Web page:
"Make Your Friends Jealous With an Instagram-Worthy Hike"
The quest to do something cool to impress others is robbing us of our true enjoyment of the outdoors, and life. Here's how we reclaim both.
A Copy-Cat Tattoo
Two years ago: my then-girlfriend dropped by my apartment. She arrived more than an hour late. Before I could ask her why, or she could so much as cross the threshold, she held out her forearm.
“What do you think?” She asked.
Several layers of saran wrap covered her wrist. Through the plastic, I spotted a small, simple tattoo. A cluster of pine trees, formed from no more than a dozen straight lines.
“Interesting,” I said. “What gave you the idea?”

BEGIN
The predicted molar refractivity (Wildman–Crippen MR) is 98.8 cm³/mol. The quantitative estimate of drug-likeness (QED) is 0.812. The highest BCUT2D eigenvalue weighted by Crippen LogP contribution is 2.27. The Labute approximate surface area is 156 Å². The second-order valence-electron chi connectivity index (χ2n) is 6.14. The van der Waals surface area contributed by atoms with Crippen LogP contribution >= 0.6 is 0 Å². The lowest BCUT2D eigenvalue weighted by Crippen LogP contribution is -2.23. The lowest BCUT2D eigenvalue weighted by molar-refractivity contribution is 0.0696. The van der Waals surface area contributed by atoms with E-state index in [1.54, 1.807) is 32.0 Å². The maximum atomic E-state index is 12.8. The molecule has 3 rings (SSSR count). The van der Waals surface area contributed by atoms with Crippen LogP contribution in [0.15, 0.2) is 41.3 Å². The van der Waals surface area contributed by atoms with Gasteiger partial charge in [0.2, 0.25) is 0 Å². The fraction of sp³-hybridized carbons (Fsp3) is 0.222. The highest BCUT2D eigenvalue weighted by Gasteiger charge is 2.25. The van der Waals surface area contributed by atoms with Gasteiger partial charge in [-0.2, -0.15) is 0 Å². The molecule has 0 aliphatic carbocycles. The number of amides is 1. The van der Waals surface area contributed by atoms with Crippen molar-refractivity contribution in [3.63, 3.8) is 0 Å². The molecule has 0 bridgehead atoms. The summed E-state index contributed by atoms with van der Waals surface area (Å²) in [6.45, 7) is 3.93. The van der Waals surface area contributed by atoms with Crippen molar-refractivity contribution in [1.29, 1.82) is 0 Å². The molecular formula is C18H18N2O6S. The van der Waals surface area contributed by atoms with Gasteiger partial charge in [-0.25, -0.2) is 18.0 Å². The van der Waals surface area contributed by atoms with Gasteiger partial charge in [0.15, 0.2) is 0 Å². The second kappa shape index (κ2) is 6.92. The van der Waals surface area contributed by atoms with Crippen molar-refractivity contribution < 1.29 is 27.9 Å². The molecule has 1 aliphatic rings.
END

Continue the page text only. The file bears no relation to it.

“Oh, it wasn’t my idea. There was a sale.”
“Yeah, the shop down town was doing a deal. 20 bucks. You pick from a list of like 20 designs. This was number 12, I think.” She dropped her bag on the floor beside the welcome mat, careful to keep the strap from rubbing against the wrapped skin. “My roommate got one, and I thought it looked kinda cute. I dunno.”
I nodded politely. Quite a few important people in my life have tattoos. I’ve always respected the beautiful way a design can tell a story, or highlight something important. Some of these designs are gorgeous in their simplicity.
What I don’t understand — or rather, I didn’t at the time — is the desire to replicate the same off-the-wall experience as everyone else, so you have something cool to show your friends.
Something Cool to Show Your Friends